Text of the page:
Money plus time equals interest
By ALAN MUSANTE
© St. Petersburg Times, published January 4, 2001
The key to understanding why $100 now is preferable to $100 in five years is the idea that money can be invested (in lots of places, such as banks, stocks and bonds) to earn interest. Interest can be thought of as the rental fee for money, the payment made when money is used by someone else.
When you borrow, you pay interest to the lender. When you save and invest, or when you lend, your bank, for example, pays you interest for the use of your money. Interest is usually expressed as a yearly percentage. For example, 6 percent interest on $100 means $106 at the end of the year.
The time value of money refers to this idea that the earning of interest means that a dollar invested today will be worth more than a dollar in the future. If you choose to take the $100 now, you can turn it into more than $100 in five years. If you decide to wait five years for the $100, you would lose out on the interest that $100 could have earned for those five years.
This is due to compounding, another important idea. This means that your previous interest earns interest, along with your original sum, which we call the principal. Thus, during the second year, you're earning interest on $106, not just on $100. This gives you $112.36 after the second year, and then you earn 6 percent on the $112.36 after the third year, and so on it goes. Your total for five years will be $133.82.
The $133.82 future value of $100 in five years at 6 percent interest may not seem like you are getting rich quick -- and you aren't. But what about bigger amounts of money and longer periods of time? You can turn every $1,000 invested at 6 percent yearly into $4,000, or quadruple your money, in 24 years. How did I know?
The Rule of 72 is a short-cut for the multiplying and adding process we did earlier. It helps us see that the future value of our invested money is much bigger when we earn a little extra yearly interest. For example, the Rule of 72 tells us that $1,000 doubles every 9 years at 8 percent interest (72 divided by 8 equals 9), and it doubles every eight years at 9 percent interest (72 divided by 9 equals 8).
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The Rule of 72 also can help us understand inflation.
At 4 percent yearly inflation, prices on average rise 4 percent yearly. We barely notice. But the Rule of 72 helps us see that this means that average prices double in 18 years (72 divided by 4 equals 18). When older people talk about low prices in the "good old days" of the past, they are not kidding! Of course, incomes tended to be lower in the past, too.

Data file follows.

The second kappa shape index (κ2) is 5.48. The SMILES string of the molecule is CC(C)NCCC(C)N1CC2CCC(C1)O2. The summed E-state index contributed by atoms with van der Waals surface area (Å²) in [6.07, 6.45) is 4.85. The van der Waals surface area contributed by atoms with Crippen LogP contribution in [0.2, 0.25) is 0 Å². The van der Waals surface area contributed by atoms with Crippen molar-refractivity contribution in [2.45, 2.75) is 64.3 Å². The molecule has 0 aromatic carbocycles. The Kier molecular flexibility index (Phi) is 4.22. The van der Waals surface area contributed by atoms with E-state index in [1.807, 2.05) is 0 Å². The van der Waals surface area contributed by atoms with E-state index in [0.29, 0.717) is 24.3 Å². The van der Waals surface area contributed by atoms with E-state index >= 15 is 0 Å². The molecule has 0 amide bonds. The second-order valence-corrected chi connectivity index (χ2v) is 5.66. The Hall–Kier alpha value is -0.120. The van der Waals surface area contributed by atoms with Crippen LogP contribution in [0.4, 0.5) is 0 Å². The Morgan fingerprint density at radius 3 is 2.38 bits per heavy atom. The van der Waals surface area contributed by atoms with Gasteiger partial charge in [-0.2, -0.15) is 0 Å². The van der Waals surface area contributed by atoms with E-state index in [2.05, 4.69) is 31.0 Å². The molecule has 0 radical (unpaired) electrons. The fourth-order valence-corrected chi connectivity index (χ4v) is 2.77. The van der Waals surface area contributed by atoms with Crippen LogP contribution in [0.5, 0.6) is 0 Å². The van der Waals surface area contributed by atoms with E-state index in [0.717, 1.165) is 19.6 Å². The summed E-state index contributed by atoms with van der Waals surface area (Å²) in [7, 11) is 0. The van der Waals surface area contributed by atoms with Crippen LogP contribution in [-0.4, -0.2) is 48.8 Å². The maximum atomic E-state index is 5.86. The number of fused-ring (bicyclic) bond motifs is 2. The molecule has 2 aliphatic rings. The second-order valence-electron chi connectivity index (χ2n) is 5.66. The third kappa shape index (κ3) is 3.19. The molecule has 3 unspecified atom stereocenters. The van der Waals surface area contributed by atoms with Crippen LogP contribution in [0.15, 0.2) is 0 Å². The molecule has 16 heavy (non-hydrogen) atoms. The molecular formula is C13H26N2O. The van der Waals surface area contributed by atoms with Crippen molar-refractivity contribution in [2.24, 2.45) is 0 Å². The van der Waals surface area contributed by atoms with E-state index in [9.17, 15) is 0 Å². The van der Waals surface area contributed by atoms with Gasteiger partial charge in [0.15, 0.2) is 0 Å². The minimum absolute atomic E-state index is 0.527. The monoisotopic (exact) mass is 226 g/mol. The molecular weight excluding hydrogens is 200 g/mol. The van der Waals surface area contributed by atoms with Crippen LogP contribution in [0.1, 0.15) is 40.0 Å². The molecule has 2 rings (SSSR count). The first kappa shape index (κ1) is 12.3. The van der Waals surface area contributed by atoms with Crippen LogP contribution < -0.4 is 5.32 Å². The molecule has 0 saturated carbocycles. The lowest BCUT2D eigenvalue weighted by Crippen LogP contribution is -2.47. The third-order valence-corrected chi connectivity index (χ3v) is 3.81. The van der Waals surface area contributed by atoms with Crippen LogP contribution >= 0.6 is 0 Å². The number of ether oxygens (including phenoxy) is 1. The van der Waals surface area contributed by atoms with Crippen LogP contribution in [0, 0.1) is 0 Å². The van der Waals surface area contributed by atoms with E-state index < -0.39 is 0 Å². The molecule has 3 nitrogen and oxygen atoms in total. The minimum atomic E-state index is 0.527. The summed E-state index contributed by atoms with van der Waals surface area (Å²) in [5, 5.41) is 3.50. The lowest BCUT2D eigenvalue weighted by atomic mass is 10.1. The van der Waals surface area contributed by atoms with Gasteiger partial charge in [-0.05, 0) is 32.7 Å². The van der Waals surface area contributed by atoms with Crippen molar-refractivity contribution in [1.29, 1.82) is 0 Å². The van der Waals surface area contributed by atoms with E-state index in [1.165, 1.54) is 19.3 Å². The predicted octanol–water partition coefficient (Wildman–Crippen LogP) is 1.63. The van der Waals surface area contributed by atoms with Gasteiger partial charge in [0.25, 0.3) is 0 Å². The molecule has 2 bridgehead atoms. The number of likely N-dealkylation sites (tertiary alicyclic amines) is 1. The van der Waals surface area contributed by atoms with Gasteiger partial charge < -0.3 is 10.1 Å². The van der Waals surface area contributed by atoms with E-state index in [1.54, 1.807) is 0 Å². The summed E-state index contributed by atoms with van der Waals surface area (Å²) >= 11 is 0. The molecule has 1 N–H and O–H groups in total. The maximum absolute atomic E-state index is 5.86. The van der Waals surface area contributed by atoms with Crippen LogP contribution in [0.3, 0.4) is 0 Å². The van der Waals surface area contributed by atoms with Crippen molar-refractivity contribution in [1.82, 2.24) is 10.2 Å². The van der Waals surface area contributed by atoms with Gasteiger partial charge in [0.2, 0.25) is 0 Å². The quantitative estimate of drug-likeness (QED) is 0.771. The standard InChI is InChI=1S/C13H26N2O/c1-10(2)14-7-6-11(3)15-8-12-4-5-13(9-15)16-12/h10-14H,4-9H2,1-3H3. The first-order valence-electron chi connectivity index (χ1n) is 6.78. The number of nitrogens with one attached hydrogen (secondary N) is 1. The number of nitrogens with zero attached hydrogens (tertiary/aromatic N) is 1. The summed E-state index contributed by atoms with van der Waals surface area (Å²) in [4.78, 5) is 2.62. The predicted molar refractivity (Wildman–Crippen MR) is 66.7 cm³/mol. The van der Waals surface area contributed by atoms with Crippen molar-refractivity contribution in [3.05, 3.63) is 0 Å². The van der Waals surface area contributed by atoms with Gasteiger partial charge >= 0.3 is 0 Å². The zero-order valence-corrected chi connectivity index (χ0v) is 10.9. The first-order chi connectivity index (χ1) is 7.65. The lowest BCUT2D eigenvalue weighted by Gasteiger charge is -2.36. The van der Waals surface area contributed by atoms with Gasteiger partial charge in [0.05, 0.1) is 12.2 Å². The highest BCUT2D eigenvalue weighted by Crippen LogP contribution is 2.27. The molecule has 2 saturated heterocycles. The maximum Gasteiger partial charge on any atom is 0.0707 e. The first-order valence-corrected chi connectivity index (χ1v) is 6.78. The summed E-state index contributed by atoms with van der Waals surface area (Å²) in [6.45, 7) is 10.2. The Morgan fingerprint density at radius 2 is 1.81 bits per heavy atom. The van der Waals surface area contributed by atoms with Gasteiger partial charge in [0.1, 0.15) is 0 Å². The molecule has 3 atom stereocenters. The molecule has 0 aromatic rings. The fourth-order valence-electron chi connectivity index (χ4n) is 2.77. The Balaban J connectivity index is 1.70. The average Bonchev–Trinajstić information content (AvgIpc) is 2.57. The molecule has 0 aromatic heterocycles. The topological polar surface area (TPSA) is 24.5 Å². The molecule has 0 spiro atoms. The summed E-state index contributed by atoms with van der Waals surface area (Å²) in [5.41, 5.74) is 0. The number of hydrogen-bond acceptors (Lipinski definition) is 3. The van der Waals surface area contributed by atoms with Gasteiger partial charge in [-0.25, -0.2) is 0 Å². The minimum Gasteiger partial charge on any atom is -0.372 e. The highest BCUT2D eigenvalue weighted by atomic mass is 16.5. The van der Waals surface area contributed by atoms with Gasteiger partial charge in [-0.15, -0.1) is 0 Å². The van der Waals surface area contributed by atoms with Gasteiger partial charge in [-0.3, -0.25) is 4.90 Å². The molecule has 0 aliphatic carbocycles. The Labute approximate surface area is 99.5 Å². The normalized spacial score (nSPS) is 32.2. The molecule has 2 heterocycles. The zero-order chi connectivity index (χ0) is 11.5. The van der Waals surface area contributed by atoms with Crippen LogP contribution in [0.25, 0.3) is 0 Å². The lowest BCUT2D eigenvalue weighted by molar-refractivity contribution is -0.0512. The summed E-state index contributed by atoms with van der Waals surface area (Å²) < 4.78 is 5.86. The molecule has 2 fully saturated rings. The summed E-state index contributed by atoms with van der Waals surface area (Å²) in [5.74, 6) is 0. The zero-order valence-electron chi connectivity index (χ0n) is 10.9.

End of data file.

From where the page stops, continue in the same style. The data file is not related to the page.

What does all this have to do with your life? There will be lots of things you want to save for in the future. You'll be wanting to afford a car, college, a house and the expenses of the children you may have someday, for example. The money you save when you are young has a future value of many more dollars than you originally saved, which can be a big help in making your dreams become realities.
You have probably been told since you were very young that saving is a good thing. Knowing about money's time value and the Rule of 72 can help you see just how good it can be. As we saw with our examples, earning a higher yearly interest rate makes a big difference. The other big factor is the number of years you leave your invested money to grow, so it can double again and again. The younger you are, the more it is true that time is on your side. Now, go save some money and invest it for your own future.
Think about it
-- What do we mean by the time value of money?
-- Why is getting $100 now better than getting $100 in the future?
-- What is the future value of $100 in three years at 10 percent yearly?
-- What is compounding?
-- What does the Rule of 72 help us to figure out?
-- Use the Rule of 72 to determine how many years it will take $1,000 to become $2,000 at 3 percent, 4 percent, 6 percent and 12 percent yearly.
-- Explain how knowing about the time value of money and the Rule of 72 can help you make important decisions in your life.
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Alan Musante was named the Florida Economic Educator of the Year by the Florida Council on Economic Education in 1999. He also has won many national and state awards in economic education. Musante, a former attorney, has taught at Oviedo High School for nearly 20 years.
About the Florida Council on Economic Education
Money Stuff was developed by the Florida Council on Economic Education and project director Fonda Anderson. The council is a statewide non-profit organization founded in 1975 to educate K-12 teachers and students about the free enterprise system and to instill in them an appreciation for a market economy. For more information on the council's programs for teachers and students, please call (813) 289-8489.
About Newspaper in Education
The St. Petersburg Times devotes news space to NIE features throughout the year, including this classroom series. The Times' NIE department works with local businesses and individuals to enrich the classroom experience by providing newspapers, supplemental guides and educational services to schools in the Tampa Bay area. To find out how you can become involved in NIE, please call (727) 893-8969 or (800) 333-7505, ext. 8969. For past chapters check out http://www.sptimes.com/nie and click on Money Stuff.
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